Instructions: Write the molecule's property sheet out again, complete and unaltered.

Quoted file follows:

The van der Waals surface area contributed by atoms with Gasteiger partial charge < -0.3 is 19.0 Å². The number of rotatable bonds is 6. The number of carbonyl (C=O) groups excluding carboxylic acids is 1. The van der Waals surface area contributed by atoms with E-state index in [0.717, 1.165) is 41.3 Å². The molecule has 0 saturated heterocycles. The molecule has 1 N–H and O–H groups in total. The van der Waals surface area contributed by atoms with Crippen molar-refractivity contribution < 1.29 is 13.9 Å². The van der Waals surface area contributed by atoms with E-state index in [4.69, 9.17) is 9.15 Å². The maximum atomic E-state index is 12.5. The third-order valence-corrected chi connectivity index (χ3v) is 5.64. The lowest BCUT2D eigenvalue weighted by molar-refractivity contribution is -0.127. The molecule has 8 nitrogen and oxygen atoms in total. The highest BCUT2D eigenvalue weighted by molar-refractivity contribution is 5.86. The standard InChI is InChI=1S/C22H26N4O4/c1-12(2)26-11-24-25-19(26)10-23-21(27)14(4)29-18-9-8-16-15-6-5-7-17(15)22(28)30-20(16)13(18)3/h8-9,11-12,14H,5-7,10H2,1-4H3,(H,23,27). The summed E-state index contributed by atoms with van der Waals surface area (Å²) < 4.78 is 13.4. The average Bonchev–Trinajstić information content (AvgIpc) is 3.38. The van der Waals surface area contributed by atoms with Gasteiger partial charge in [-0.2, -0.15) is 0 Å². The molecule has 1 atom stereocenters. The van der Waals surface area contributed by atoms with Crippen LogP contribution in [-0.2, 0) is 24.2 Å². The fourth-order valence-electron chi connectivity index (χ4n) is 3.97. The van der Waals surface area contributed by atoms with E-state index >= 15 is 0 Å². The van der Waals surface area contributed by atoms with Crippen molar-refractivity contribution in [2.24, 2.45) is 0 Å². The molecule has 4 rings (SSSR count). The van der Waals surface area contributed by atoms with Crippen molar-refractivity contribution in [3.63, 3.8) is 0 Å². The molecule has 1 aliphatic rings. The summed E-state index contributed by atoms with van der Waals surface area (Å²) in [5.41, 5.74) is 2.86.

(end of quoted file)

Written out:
The van der Waals surface area contributed by atoms with Gasteiger partial charge < -0.3 is 19.0 Å². The number of rotatable bonds is 6. The number of carbonyl (C=O) groups excluding carboxylic acids is 1. The van der Waals surface area contributed by atoms with E-state index in [0.717, 1.165) is 41.3 Å². The molecule has 0 saturated heterocycles. The molecule has 1 N–H and O–H groups in total. The van der Waals surface area contributed by atoms with Crippen molar-refractivity contribution < 1.29 is 13.9 Å². The van der Waals surface area contributed by atoms with E-state index in [4.69, 9.17) is 9.15 Å². The maximum atomic E-state index is 12.5. The third-order valence-corrected chi connectivity index (χ3v) is 5.64. The lowest BCUT2D eigenvalue weighted by molar-refractivity contribution is -0.127. The molecule has 8 nitrogen and oxygen atoms in total. The highest BCUT2D eigenvalue weighted by molar-refractivity contribution is 5.86. The standard InChI is InChI=1S/C22H26N4O4/c1-12(2)26-11-24-25-19(26)10-23-21(27)14(4)29-18-9-8-16-15-6-5-7-17(15)22(28)30-20(16)13(18)3/h8-9,11-12,14H,5-7,10H2,1-4H3,(H,23,27). The summed E-state index contributed by atoms with van der Waals surface area (Å²) < 4.78 is 13.4. The average Bonchev–Trinajstić information content (AvgIpc) is 3.38. The van der Waals surface area contributed by atoms with Gasteiger partial charge in [-0.2, -0.15) is 0 Å². The molecule has 1 atom stereocenters. The van der Waals surface area contributed by atoms with Crippen LogP contribution in [-0.2, 0) is 24.2 Å². The fourth-order valence-electron chi connectivity index (χ4n) is 3.97. The van der Waals surface area contributed by atoms with E-state index >= 15 is 0 Å². The van der Waals surface area contributed by atoms with Crippen molar-refractivity contribution in [2.24, 2.45) is 0 Å². The molecule has 4 rings (SSSR count). The van der Waals surface area contributed by atoms with Crippen molar-refractivity contribution in [3.63, 3.8) is 0 Å². The molecule has 1 aliphatic rings. The summed E-state index contributed by atoms with van der Waals surface area (Å²) in [5.41, 5.74) is 2.86.